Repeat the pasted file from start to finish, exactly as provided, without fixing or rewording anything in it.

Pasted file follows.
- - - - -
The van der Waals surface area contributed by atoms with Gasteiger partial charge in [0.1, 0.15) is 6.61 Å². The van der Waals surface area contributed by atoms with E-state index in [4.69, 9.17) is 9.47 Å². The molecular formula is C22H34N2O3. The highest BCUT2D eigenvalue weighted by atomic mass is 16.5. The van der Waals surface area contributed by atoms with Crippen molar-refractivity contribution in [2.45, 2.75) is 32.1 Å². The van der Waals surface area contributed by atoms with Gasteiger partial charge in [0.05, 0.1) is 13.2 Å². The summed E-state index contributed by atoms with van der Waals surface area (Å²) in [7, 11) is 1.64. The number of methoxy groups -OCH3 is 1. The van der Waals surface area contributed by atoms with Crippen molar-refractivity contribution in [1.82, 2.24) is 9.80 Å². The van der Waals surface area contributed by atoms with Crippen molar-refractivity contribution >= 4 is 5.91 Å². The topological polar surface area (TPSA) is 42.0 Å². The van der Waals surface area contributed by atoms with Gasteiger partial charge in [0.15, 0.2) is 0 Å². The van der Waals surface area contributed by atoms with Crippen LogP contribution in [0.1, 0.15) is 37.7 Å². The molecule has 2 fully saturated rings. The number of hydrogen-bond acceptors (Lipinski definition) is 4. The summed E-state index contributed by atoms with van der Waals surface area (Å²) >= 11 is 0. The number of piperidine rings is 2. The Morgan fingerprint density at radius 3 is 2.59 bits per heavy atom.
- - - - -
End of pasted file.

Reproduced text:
The van der Waals surface area contributed by atoms with Gasteiger partial charge in [0.1, 0.15) is 6.61 Å². The van der Waals surface area contributed by atoms with E-state index in [4.69, 9.17) is 9.47 Å². The molecular formula is C22H34N2O3. The highest BCUT2D eigenvalue weighted by atomic mass is 16.5. The van der Waals surface area contributed by atoms with Crippen molar-refractivity contribution in [2.45, 2.75) is 32.1 Å². The van der Waals surface area contributed by atoms with Gasteiger partial charge in [0.05, 0.1) is 13.2 Å². The summed E-state index contributed by atoms with van der Waals surface area (Å²) in [7, 11) is 1.64. The number of methoxy groups -OCH3 is 1. The van der Waals surface area contributed by atoms with Crippen molar-refractivity contribution in [1.82, 2.24) is 9.80 Å². The van der Waals surface area contributed by atoms with Crippen molar-refractivity contribution >= 4 is 5.91 Å². The topological polar surface area (TPSA) is 42.0 Å². The van der Waals surface area contributed by atoms with Gasteiger partial charge in [0.15, 0.2) is 0 Å². The van der Waals surface area contributed by atoms with Crippen LogP contribution in [0.1, 0.15) is 37.7 Å². The molecule has 2 fully saturated rings. The number of hydrogen-bond acceptors (Lipinski definition) is 4. The summed E-state index contributed by atoms with van der Waals surface area (Å²) >= 11 is 0. The number of piperidine rings is 2. The Morgan fingerprint density at radius 3 is 2.59 bits per heavy atom.